With Democratic lawmakers ramping up their efforts to obtain President Donald Trump’s tax returns, presidential candidate Sen. Kamala Harris is leading by example by releasing 15 years of tax returns on Sunday.
She joins a field of Democratic presidential hopefuls who already have done so, including Sens. Elizabeth Warren, Amy Klobuchar, and Kirsten Gillibrand, and Washington Gov. Jay Inslee, the Los Angeles Times and Politico noted. Sen. Bernie Sanders said he would release his returns on Monday.
Harris’ returns cover her time in public office, beginning in 2004, when she earned $142,000 a year as a district attorney in San Francisco. As the Times reported, the California senator and her husband, attorney Douglas Emhoff, reported about $2 million in income last year and paid some $700,000 in taxes.
Harris’ tax rate ranged from an average of 20% to 30%, with the latter rate paid during the five years that Harris and Emhoff filed joint returns.
Harris’s household income places her in the upper tier of candidates who have shared their returns so far. Warren’s 2018 returns revealed roughly $900,000 in combined income for her and her husband. Gillibrand’s filing included her $167,000 Senate salary and $50,000 in book proceeds. Klobuchar released her tax returns through 2017, and reported less than $300,000 in combined income for her and her husband that year. Inslee’s 2018 return reported an adjusted gross income of $202,912.
The Times noted that Harris earned $730,000 for her latest book “The Truths We Hold” and a children’s book released this year.
Harris supports legislation to require that a president’s tax returns be made public, while Warren already has introduced legislation that would require candidates for president and vice president to make eight years of tax returns public, according to the Post.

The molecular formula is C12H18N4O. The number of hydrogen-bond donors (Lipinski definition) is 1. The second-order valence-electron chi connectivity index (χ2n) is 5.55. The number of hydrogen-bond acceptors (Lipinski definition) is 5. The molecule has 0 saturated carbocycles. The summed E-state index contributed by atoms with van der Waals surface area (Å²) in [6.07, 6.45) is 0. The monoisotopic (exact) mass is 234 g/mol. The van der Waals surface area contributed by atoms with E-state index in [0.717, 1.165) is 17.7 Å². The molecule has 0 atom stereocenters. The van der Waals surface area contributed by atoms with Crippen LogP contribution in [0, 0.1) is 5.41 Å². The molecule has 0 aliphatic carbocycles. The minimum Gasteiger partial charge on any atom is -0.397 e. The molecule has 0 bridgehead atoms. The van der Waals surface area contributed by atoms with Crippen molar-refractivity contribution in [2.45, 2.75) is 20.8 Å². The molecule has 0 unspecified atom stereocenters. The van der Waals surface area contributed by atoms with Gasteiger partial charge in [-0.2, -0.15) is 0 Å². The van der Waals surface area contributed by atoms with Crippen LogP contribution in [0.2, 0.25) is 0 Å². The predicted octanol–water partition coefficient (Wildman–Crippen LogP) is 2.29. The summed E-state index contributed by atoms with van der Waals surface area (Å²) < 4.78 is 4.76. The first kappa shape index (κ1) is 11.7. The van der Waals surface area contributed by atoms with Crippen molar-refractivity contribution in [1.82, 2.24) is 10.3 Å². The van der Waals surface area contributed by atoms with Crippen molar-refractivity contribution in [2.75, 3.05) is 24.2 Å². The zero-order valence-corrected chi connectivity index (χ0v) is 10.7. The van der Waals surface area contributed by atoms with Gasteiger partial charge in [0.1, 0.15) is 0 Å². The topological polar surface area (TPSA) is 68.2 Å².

As Harris’ campaign pointed out, these efforts stand in “stark contrast” to Trump’s refusal to release his tax returns, despite a formal request by Democratic members of the House.
On Saturday, House Ways and Means Committee Chairman Richard Neal sent a letter to IRS Commissioner Charles Rettig setting an April 23 deadline to release six years of Trump’s personal tax returns, along with filings from eight other Trump-related entities. The Trump administration has already missed a previous April 10 deadline to do so.
On Sunday, White House press secretary Sarah Huckabee Sanders repeated Trump’s claim that the president is under audit, and therefore won’t release his taxes.
Appearing on Fox News Sunday, Sanders told host Chris Wallace that lawmakers aren’t “smart enough” to understand Trump’s tax returns.
“This is all about political partisanship,” Sanders said. “This is a dangerous, dangerous road. And frankly Chris, I don’t think Congress, particularly not this group of congressmen and women are smart enough to look through the thousands of pages that I would assume that President Trump’s taxes will be. My guess is most of them don’t do their own taxes, and I certainly don’t trust them to look through the decades of success that the president has and determine anything.”
Sanders also claimed that the issue of Trump’s tax returns had been litigated in 2016. That year, while Trump was a GOP presidential candidate, he had also claimed he wouldn’t release his tax returns because he was being audited.
In February 2016, Trump claimed that he was being audited because he is a “strong Christian.”
“Well, maybe because of the fact that I’m a strong Christian, and I feel strongly about it, maybe there’s a bias,” he told CNN at the time.